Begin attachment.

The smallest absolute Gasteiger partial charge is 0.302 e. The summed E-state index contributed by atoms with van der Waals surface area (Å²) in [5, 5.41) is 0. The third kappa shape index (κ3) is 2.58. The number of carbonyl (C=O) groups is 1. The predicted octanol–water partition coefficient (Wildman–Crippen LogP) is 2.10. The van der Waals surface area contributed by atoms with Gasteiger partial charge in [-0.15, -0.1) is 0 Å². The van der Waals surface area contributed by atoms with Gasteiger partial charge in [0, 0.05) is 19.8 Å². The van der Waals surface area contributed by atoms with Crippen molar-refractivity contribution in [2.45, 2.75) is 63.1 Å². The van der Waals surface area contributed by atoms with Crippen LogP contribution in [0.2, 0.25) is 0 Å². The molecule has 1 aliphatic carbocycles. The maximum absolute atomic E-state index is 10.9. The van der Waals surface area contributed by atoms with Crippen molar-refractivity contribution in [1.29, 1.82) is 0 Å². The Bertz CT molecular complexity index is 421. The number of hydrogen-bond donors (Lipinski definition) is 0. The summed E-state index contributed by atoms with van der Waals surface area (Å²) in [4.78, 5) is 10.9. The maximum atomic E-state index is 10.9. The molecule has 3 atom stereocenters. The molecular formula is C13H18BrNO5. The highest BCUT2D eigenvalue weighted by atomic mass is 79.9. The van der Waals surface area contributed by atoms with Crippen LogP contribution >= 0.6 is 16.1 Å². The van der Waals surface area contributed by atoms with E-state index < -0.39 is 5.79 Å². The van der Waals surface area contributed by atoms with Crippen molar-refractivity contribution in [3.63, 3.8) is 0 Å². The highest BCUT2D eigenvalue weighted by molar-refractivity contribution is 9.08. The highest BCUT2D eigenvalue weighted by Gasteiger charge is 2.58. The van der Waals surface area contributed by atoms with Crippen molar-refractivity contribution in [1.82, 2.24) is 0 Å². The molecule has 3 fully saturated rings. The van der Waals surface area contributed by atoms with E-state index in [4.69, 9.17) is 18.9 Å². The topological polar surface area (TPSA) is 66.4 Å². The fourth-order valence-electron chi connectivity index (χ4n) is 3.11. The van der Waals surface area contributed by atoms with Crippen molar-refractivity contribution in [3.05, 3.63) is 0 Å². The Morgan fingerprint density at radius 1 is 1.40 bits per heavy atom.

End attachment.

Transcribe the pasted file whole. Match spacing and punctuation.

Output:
The smallest absolute Gasteiger partial charge is 0.302 e. The summed E-state index contributed by atoms with van der Waals surface area (Å²) in [5, 5.41) is 0. The third kappa shape index (κ3) is 2.58. The number of carbonyl (C=O) groups is 1. The predicted octanol–water partition coefficient (Wildman–Crippen LogP) is 2.10. The van der Waals surface area contributed by atoms with Gasteiger partial charge in [-0.15, -0.1) is 0 Å². The van der Waals surface area contributed by atoms with Gasteiger partial charge in [0, 0.05) is 19.8 Å². The van der Waals surface area contributed by atoms with Crippen molar-refractivity contribution in [2.45, 2.75) is 63.1 Å². The van der Waals surface area contributed by atoms with Crippen LogP contribution in [0.2, 0.25) is 0 Å². The molecule has 1 aliphatic carbocycles. The maximum absolute atomic E-state index is 10.9. The van der Waals surface area contributed by atoms with Crippen molar-refractivity contribution in [1.29, 1.82) is 0 Å². The Bertz CT molecular complexity index is 421. The number of hydrogen-bond donors (Lipinski definition) is 0. The summed E-state index contributed by atoms with van der Waals surface area (Å²) in [4.78, 5) is 10.9. The maximum atomic E-state index is 10.9. The molecule has 3 atom stereocenters. The molecular formula is C13H18BrNO5. The highest BCUT2D eigenvalue weighted by atomic mass is 79.9. The van der Waals surface area contributed by atoms with Crippen LogP contribution >= 0.6 is 16.1 Å². The van der Waals surface area contributed by atoms with E-state index < -0.39 is 5.79 Å². The van der Waals surface area contributed by atoms with Crippen molar-refractivity contribution in [3.63, 3.8) is 0 Å². The highest BCUT2D eigenvalue weighted by molar-refractivity contribution is 9.08. The highest BCUT2D eigenvalue weighted by Gasteiger charge is 2.58. The van der Waals surface area contributed by atoms with Crippen molar-refractivity contribution in [1.82, 2.24) is 0 Å². The molecule has 3 fully saturated rings. The van der Waals surface area contributed by atoms with E-state index in [4.69, 9.17) is 18.9 Å². The topological polar surface area (TPSA) is 66.4 Å². The fourth-order valence-electron chi connectivity index (χ4n) is 3.11. The van der Waals surface area contributed by atoms with Crippen molar-refractivity contribution in [3.05, 3.63) is 0 Å². The Morgan fingerprint density at radius 1 is 1.40 bits per heavy atom.